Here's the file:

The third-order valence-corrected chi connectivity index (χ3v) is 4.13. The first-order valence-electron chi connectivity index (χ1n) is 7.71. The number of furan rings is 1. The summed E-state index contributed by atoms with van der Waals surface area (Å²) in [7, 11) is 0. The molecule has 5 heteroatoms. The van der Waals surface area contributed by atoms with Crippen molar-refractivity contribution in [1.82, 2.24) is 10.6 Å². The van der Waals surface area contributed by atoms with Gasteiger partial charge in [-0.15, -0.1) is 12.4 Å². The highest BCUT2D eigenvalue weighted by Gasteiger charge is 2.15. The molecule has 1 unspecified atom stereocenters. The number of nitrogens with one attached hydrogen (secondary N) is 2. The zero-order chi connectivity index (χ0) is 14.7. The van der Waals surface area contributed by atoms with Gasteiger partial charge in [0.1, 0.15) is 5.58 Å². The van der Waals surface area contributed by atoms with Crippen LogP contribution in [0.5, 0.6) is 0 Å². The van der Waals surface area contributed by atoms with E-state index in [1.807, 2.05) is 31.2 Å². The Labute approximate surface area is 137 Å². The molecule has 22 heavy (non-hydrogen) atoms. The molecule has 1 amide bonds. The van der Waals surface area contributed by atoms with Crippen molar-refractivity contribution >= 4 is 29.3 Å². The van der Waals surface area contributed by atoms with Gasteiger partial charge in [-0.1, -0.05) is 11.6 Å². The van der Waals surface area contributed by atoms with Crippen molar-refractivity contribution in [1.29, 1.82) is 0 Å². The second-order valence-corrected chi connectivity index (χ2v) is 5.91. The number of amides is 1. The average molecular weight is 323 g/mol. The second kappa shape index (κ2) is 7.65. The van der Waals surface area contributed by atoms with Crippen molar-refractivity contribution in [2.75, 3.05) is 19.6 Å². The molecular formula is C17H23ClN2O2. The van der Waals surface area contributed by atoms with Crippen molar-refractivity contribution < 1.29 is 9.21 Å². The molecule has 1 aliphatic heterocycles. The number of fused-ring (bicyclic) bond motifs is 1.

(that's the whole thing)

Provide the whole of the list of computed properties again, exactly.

The third-order valence-corrected chi connectivity index (χ3v) is 4.13. The first-order valence-electron chi connectivity index (χ1n) is 7.71. The number of furan rings is 1. The summed E-state index contributed by atoms with van der Waals surface area (Å²) in [7, 11) is 0. The molecule has 5 heteroatoms. The van der Waals surface area contributed by atoms with Crippen molar-refractivity contribution in [1.82, 2.24) is 10.6 Å². The van der Waals surface area contributed by atoms with Gasteiger partial charge in [-0.15, -0.1) is 12.4 Å². The highest BCUT2D eigenvalue weighted by Gasteiger charge is 2.15. The molecule has 1 unspecified atom stereocenters. The number of nitrogens with one attached hydrogen (secondary N) is 2. The zero-order chi connectivity index (χ0) is 14.7. The van der Waals surface area contributed by atoms with Gasteiger partial charge in [0.1, 0.15) is 5.58 Å². The van der Waals surface area contributed by atoms with Crippen LogP contribution in [0.5, 0.6) is 0 Å². The van der Waals surface area contributed by atoms with E-state index in [1.807, 2.05) is 31.2 Å². The Labute approximate surface area is 137 Å². The molecule has 22 heavy (non-hydrogen) atoms. The molecule has 1 amide bonds. The van der Waals surface area contributed by atoms with Crippen molar-refractivity contribution >= 4 is 29.3 Å². The van der Waals surface area contributed by atoms with Gasteiger partial charge in [-0.1, -0.05) is 11.6 Å². The van der Waals surface area contributed by atoms with Crippen molar-refractivity contribution in [1.29, 1.82) is 0 Å². The second-order valence-corrected chi connectivity index (χ2v) is 5.91. The number of amides is 1. The average molecular weight is 323 g/mol. The second kappa shape index (κ2) is 7.65. The van der Waals surface area contributed by atoms with Crippen molar-refractivity contribution in [2.75, 3.05) is 19.6 Å². The molecular formula is C17H23ClN2O2. The van der Waals surface area contributed by atoms with Crippen molar-refractivity contribution < 1.29 is 9.21 Å². The molecule has 1 aliphatic heterocycles. The number of fused-ring (bicyclic) bond motifs is 1.